Susie claims men are the imagined audience of oversexed make-up ranges. She says today’s make-up promises soft-faced beauty and hardcore titillation
But the problem with these powder-pushers is that the lens they are looking through is insistently male and sex-focused. Far from allowing young girls to look good for themselves, it is men who are the imagined audience of this oversexed make-up. If in doubt, look no further than Glow Job (a face cream), Gash (a lipstick whose name is a vile slang reference), and Lube In A Tube (a lip balm).
For our daughters this insidious drip-feed of leering terms has become their norm. Prettification and pornification have become the same. A lipstick shouldn’t have to rely on the shock level of its name to sell.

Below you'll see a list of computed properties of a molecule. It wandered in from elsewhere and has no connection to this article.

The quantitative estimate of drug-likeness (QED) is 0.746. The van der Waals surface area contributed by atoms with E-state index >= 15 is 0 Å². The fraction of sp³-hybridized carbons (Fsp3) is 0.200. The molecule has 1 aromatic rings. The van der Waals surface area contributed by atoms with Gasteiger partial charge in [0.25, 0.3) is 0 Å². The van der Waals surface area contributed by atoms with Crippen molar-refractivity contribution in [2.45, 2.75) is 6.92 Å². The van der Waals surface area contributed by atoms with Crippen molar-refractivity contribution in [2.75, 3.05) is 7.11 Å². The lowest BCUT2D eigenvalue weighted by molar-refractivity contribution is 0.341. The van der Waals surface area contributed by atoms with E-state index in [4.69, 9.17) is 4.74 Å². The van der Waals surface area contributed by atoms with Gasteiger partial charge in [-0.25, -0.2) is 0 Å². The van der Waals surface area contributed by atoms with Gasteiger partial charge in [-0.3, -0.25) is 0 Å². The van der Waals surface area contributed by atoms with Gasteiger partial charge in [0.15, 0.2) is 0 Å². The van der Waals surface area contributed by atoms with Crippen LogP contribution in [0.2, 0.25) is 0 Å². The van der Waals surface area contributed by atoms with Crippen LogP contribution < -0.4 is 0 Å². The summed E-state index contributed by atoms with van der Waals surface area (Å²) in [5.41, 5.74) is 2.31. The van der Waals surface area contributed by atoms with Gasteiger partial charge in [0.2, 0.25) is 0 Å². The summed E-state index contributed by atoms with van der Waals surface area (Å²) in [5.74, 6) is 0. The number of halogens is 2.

Women have been seduced for centuries by promises of firming, uplifting, plumping perfection. But today’s make-up promises more than that: soft-faced beauty and hardcore titillation.
Make-up and morality have been interlinked since the Ancient Greeks, when cosmetics began to emerge. In Biblical times, the wicked Jezebel infamously ‘painted her face’; heavy make-up became the symbol for ‘whoreishness’.
Right up until the 20th century, no virtuous woman would be seen in public with anything but an unadulterated face, while an angelic, ‘pure’ whiteness was considered such a must-have that bleaching lotions were the beauty best-sellers of their day.
Susie worries make-up has lost the distinction between slinkiness and sleaze and could be harming young girls who are still shaping their identities